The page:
After the completion of the first project in Dalat two years ago, we were contacted again for a new assignment – designing a weekend house where some areas could also be used for running the client’s small business. Due to the pandemic situation, the business plan had gone through different changes from bakery, bookshop café, and finally a bedding showroom.
The land is surrounded by three stone retaining walls with a gently slope towards the valley. We aim to take advantage of the existing topography to reduce the land levelling cost, while enhancing the view of the upper floors so as to enjoy the valley’s scenery. The appropriate area within the urban planning boundaries makes one of our main design strategies to maximize the usable area of the plot. The owner’s suite and the guest bedrooms are all arranged in the backside whilst the public parts are put in front.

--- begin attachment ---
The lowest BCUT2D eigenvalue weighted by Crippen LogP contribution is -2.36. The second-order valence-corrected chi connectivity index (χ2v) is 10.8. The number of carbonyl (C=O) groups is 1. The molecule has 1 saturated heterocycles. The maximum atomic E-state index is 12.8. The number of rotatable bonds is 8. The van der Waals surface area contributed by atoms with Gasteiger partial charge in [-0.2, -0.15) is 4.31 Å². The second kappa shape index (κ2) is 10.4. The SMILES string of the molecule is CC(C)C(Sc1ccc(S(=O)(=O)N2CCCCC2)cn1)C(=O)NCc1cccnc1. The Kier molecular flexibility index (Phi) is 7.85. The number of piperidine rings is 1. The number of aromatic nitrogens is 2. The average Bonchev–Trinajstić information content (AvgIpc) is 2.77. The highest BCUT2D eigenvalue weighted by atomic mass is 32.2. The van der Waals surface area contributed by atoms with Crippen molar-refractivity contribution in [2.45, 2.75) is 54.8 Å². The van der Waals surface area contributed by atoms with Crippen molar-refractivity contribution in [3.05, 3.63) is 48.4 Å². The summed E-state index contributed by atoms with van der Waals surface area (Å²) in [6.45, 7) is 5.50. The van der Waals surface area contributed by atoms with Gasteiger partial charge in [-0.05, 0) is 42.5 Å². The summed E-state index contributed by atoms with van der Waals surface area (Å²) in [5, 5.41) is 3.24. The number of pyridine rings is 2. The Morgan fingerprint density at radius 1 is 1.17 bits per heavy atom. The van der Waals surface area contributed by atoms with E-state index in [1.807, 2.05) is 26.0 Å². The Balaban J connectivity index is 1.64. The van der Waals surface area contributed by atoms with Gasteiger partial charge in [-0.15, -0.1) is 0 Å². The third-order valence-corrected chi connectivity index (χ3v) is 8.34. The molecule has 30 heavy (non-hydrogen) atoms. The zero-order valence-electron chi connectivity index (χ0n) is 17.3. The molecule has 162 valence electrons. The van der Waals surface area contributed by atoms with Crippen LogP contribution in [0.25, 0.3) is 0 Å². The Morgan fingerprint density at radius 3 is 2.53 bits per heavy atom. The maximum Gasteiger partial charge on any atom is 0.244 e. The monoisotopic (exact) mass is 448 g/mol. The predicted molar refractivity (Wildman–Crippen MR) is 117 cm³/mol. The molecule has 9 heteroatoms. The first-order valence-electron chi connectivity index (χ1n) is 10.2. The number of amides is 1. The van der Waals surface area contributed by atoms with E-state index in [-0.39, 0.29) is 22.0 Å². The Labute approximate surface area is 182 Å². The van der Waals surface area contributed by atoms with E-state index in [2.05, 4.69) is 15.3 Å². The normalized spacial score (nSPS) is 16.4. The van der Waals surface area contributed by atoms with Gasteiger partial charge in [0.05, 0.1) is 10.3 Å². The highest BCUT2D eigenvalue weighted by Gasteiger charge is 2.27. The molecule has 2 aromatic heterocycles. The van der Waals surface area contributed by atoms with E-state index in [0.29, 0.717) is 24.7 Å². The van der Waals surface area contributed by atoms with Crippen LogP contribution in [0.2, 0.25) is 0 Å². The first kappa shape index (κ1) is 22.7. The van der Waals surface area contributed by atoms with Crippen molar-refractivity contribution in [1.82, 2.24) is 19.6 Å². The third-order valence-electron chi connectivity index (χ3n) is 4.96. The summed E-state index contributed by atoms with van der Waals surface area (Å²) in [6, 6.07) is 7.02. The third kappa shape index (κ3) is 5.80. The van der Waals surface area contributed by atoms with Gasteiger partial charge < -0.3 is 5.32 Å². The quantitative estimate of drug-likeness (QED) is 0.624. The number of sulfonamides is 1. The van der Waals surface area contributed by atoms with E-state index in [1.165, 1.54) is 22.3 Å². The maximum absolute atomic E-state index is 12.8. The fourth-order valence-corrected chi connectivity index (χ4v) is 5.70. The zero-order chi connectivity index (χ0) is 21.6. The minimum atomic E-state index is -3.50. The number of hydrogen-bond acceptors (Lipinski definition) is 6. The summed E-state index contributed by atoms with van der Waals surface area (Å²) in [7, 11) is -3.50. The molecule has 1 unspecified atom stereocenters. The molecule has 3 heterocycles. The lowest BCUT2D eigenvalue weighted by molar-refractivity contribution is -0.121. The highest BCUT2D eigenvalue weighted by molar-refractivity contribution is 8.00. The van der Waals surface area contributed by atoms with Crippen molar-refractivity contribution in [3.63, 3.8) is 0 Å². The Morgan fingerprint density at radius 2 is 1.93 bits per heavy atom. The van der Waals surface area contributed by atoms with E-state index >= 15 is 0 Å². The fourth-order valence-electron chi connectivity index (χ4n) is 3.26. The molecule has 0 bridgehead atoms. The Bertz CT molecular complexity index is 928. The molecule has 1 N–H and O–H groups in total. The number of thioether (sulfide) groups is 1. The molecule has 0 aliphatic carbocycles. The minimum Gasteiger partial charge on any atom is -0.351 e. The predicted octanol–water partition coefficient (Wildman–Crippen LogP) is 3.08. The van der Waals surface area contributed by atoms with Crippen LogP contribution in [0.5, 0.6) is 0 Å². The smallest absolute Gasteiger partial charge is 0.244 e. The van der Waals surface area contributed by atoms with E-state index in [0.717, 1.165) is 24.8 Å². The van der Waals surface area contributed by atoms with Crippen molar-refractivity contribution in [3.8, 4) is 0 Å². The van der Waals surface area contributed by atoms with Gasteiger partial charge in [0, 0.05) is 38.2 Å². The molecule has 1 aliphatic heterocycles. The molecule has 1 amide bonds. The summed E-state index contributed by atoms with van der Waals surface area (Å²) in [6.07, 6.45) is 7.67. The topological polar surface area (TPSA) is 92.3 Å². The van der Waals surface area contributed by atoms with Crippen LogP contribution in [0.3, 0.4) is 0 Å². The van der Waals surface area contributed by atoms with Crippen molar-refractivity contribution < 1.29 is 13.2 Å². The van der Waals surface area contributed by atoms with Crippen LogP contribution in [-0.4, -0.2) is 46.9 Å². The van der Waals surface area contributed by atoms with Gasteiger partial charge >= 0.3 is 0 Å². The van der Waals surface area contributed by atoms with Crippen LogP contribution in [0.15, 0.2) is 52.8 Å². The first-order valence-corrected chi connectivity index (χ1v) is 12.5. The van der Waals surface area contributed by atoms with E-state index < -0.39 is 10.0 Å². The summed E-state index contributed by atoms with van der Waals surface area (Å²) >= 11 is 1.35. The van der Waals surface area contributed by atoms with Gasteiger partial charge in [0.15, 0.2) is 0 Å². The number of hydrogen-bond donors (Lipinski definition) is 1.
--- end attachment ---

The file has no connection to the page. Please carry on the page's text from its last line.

The architecture itself is a reflection on the coexistence of the opposites: Natural versus Man-made; Heavy versus Light; Dark versus Bright; Solid versus Void. We strive to achieve these strategic pairs through spatial arrangement, material used, lighting design and color combination. The ground floor space is conceived as an open plan that has an extension of the landscape invading the building. The obscuring boundaries are also carefully considered in order to create a sense of ambiguity that unshapen between inside and outside.
Contrary to the solid and heavy material of the facade, the steel staircase was designed as a light, fragile, floating element in the middle of the house. Besides being an important highlight element, the frame structure and perforated steel treads for the stairs system also helps to make the small skylight area airy and let soft light access into the spaces below. In addition, with the integration of the owner's small business space, an outdoor staircase is proposed so that guests can directly go to the showroom in the first floor right from the buffering zone. The stairs then continue to the terrace, where we can have a panorama view towards the pine forest valley.
We call the project as the Game-of-the-Opposites; where different elements are placed side by side in a whole that is enough to complement each other and in harmony that can bring richness and excitement when experiencing the journey in this architecture./.